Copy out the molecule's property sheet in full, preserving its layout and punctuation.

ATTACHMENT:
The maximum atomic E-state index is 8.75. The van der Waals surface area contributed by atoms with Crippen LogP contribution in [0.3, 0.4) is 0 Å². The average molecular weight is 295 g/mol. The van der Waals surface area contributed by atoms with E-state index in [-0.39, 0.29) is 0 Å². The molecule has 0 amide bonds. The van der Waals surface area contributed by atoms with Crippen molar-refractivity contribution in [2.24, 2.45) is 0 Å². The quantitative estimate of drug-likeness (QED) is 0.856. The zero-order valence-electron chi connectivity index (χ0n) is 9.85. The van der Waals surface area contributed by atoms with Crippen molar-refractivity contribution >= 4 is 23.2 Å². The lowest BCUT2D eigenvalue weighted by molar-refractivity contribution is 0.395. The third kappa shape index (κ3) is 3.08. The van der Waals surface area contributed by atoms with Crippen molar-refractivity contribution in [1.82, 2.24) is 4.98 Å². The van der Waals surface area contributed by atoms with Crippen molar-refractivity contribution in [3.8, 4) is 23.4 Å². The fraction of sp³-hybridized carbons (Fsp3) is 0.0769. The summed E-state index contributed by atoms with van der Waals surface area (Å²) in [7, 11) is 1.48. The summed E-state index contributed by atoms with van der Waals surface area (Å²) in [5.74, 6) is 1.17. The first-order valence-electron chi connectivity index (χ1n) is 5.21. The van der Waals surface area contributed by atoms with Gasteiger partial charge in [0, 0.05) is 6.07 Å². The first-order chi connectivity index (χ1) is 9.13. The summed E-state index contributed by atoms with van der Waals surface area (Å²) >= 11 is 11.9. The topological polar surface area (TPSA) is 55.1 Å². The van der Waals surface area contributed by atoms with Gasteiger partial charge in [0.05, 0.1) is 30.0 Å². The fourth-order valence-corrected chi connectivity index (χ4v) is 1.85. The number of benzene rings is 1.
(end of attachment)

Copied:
The maximum atomic E-state index is 8.75. The van der Waals surface area contributed by atoms with Crippen LogP contribution in [0.3, 0.4) is 0 Å². The average molecular weight is 295 g/mol. The van der Waals surface area contributed by atoms with E-state index in [-0.39, 0.29) is 0 Å². The molecule has 0 amide bonds. The van der Waals surface area contributed by atoms with Crippen molar-refractivity contribution in [2.24, 2.45) is 0 Å². The quantitative estimate of drug-likeness (QED) is 0.856. The zero-order valence-electron chi connectivity index (χ0n) is 9.85. The van der Waals surface area contributed by atoms with Crippen molar-refractivity contribution >= 4 is 23.2 Å². The lowest BCUT2D eigenvalue weighted by molar-refractivity contribution is 0.395. The third kappa shape index (κ3) is 3.08. The van der Waals surface area contributed by atoms with Crippen molar-refractivity contribution in [1.82, 2.24) is 4.98 Å². The van der Waals surface area contributed by atoms with Crippen molar-refractivity contribution in [3.8, 4) is 23.4 Å². The fraction of sp³-hybridized carbons (Fsp3) is 0.0769. The summed E-state index contributed by atoms with van der Waals surface area (Å²) in [7, 11) is 1.48. The summed E-state index contributed by atoms with van der Waals surface area (Å²) in [5.74, 6) is 1.17. The first-order valence-electron chi connectivity index (χ1n) is 5.21. The van der Waals surface area contributed by atoms with Gasteiger partial charge in [0, 0.05) is 6.07 Å². The first-order chi connectivity index (χ1) is 9.13. The summed E-state index contributed by atoms with van der Waals surface area (Å²) >= 11 is 11.9. The topological polar surface area (TPSA) is 55.1 Å². The van der Waals surface area contributed by atoms with Gasteiger partial charge in [0.05, 0.1) is 30.0 Å². The fourth-order valence-corrected chi connectivity index (χ4v) is 1.85. The number of benzene rings is 1.